With the release of Star Wars: The Old Republic getting closer, here at GN we have decided to prepare two builds for our awesome readers: a Jedi-themed build and a $430 budget Sith-themed rig. This build is designed to run SW:TOR and other games, like Battlefield 3 and Skyrim, at max or near-max settings while still retaining future-proof options, a sleek exterior, and upgradability.
Come to the Light Side, we have the winning team. Forget Vader and his minions -- the third movie sort of ruined Anakin for us, anyway. Come chill with Luke and Obi. And Jar-Jar.
Not everyone has the extra few bucks to spare for a $550 budget gaming rig, but even when money's tight, it's still possible to set up an amazing budget gaming PC build. This newest revival of our forlorn Cheap Bastard's build is loaded with surprisingly high-performing, high-profile brand names for the restrictive budget we set ourselves.
Unfortunately, due to the recent inflation of the Hard Drive market from the flooding in Thailand, the hard drive is about twice the price it should be - and that won't get any better in the near future. Analysts have told us that hard drives should return to their normal pricing in the first half of next year, but until then, this is the best system you can put together for the money (if you have an old hard drive, salvage it and use it instead).
The objective of this build is to get as many games performing on ultra/high settings as possible for under $500. We've done just that: welcome to the best gaming pc build for under $500.
Our recently-posted $550 budget gaming PC and $1795 BF3-themed rig have both prompted support requests on our forums for building an in-between system -- that's what this one accomplishes. If you're in the "heavy wallet, but not quite burning a hole in my pants" stage of the game, this ~$900 build will suit you beautifully for many, many years of gaming on high or ultra graphics settings.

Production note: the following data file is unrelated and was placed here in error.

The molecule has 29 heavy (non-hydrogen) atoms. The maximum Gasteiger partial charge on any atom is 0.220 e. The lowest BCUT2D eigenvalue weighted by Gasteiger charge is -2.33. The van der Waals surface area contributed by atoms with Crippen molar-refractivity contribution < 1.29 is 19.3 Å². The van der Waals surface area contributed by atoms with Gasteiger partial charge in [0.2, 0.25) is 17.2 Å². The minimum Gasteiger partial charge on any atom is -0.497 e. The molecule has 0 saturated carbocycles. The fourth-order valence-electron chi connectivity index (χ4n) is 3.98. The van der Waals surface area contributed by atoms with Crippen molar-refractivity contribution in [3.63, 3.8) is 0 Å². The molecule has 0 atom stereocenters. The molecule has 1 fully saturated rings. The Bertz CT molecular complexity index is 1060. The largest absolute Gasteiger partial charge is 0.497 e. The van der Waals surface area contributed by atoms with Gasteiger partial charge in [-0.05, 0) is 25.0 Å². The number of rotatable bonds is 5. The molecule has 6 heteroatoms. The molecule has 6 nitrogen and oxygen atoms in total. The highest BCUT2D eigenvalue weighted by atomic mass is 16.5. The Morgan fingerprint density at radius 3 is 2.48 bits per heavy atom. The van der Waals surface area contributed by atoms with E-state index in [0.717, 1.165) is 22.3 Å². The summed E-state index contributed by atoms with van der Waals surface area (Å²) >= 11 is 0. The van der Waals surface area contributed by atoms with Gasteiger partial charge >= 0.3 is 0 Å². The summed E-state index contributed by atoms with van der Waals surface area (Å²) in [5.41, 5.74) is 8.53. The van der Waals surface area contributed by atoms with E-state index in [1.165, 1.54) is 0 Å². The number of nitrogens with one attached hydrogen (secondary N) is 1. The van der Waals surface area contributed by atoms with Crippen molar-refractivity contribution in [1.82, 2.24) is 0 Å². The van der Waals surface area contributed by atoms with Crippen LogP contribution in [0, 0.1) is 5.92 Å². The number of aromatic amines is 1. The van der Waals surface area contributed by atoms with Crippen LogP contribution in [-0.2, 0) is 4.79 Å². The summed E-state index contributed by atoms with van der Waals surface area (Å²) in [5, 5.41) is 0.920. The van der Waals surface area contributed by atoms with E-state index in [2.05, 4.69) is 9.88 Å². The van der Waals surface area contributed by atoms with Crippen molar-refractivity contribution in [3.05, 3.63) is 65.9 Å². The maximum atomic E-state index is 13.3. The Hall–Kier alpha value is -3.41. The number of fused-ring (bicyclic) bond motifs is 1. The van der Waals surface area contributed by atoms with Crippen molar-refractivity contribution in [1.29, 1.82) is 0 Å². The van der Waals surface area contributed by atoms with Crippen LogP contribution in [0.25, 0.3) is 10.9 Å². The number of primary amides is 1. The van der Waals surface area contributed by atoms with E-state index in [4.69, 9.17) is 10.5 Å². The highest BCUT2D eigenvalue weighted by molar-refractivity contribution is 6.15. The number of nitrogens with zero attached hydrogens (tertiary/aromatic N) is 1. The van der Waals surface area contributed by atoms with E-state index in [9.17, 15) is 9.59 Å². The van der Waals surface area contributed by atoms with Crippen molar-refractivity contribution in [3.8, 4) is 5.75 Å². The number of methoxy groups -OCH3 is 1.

This system addresses all the same concerns as our previous hardcore gaming rig did, with the exception that -- you know -- it's new and shiny. That one is nearly two months old now! Yuck! The system build list below includes all of the greatest parts currently available for the sub-$1000 range (you could probably tack on this Antec 900 v2 case if you have extra money, or even a different video card), but for our price, this machine is nothing short of monstrous. Let's break-down the list below:
If our Battlefield 3 Caspian Border squad gameplay video didn't tip you off, DICE's latest addition to the world of FPS games will do what shooters inarguably do best: advance the front of graphics technology to yield the most realistic visuals yet seen. We've already provided a convenient chart of graphics card compatibility (cross-referenced with graphics levels) for Battlefield 3, so it's no secret that you could run max settings on a GTX 570 -- however, this PC goes beyond playing the game on max: it's specifically built to resemble something we think you'd find on the battlefield. Of course, if this system's a bit out of your budget, try our wildly-popular $550 budget gaming build.
This system is futuristic-looking, has a rifle magazine on the motherboard, and utilizes not one, but two video cards that are colored in a killer gun-metal gray design. Besides, it'll last you several years on maximum settings before you even need to think about an upgrade (and believe us, this motherboard will certainly allow for a number of upgrades before it is inevitably retired).
Let's get started with the parts list; we're putting the motherboard first this time purely because of its cool factor.
After the thrilling combination of parts we assembled in our previous $744 hardcore gaming rig (still an amazing option for those of you with some extra cash to spend) and the affordability of our prior $458 budget gaming build, we've decided to put together an "in-betweener" for you guys: this $550 budget-core gaming system. Yes, that's right -- a new category of gaming computers: the budget-core computers.
In essence, this rig is affordable - costing you only slightly more than an ultra-budget system - and powerful - consisting of a Phenom II X4 quad-core (with amazing L3 cache and cache per core ratios), an ATi 6870, and 8GB of beautifully heat-spread memory modules - clocking in at 1600MHz (PC3 12800 RAM). Oh, and there's more, too.
Our builds get better with each passing month, and although we at GN would like to attribute it to our god-like PC building ability, much of it can be acknowledged as consumer availability for newer products creating a decline in retail pricing trends for PC hardware.